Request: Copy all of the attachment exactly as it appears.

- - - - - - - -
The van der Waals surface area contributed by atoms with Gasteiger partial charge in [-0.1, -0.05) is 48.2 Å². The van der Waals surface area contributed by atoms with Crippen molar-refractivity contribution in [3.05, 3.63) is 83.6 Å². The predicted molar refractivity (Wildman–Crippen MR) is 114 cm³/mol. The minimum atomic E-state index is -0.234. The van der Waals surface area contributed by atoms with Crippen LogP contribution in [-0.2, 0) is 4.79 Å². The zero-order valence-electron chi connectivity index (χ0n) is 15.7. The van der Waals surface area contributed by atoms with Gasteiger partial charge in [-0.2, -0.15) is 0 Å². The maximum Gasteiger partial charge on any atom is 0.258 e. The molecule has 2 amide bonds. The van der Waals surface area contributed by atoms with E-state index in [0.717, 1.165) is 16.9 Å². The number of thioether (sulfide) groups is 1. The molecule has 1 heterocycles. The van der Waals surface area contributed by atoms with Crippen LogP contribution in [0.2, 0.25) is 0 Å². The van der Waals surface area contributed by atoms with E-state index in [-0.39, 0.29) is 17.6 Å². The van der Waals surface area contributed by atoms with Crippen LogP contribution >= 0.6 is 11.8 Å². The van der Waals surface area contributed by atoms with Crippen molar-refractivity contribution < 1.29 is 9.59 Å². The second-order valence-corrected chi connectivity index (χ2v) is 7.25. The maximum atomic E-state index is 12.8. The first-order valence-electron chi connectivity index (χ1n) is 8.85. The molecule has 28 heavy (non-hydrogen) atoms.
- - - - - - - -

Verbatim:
The van der Waals surface area contributed by atoms with Gasteiger partial charge in [-0.1, -0.05) is 48.2 Å². The van der Waals surface area contributed by atoms with Crippen molar-refractivity contribution in [3.05, 3.63) is 83.6 Å². The predicted molar refractivity (Wildman–Crippen MR) is 114 cm³/mol. The minimum atomic E-state index is -0.234. The van der Waals surface area contributed by atoms with Crippen LogP contribution in [-0.2, 0) is 4.79 Å². The zero-order valence-electron chi connectivity index (χ0n) is 15.7. The van der Waals surface area contributed by atoms with Gasteiger partial charge in [-0.2, -0.15) is 0 Å². The maximum Gasteiger partial charge on any atom is 0.258 e. The molecule has 2 amide bonds. The van der Waals surface area contributed by atoms with E-state index in [0.717, 1.165) is 16.9 Å². The number of thioether (sulfide) groups is 1. The molecule has 1 heterocycles. The van der Waals surface area contributed by atoms with Crippen LogP contribution in [0.2, 0.25) is 0 Å². The van der Waals surface area contributed by atoms with E-state index in [-0.39, 0.29) is 17.6 Å². The van der Waals surface area contributed by atoms with Crippen LogP contribution >= 0.6 is 11.8 Å². The van der Waals surface area contributed by atoms with Crippen molar-refractivity contribution < 1.29 is 9.59 Å². The second-order valence-corrected chi connectivity index (χ2v) is 7.25. The maximum atomic E-state index is 12.8. The first-order valence-electron chi connectivity index (χ1n) is 8.85. The molecule has 28 heavy (non-hydrogen) atoms.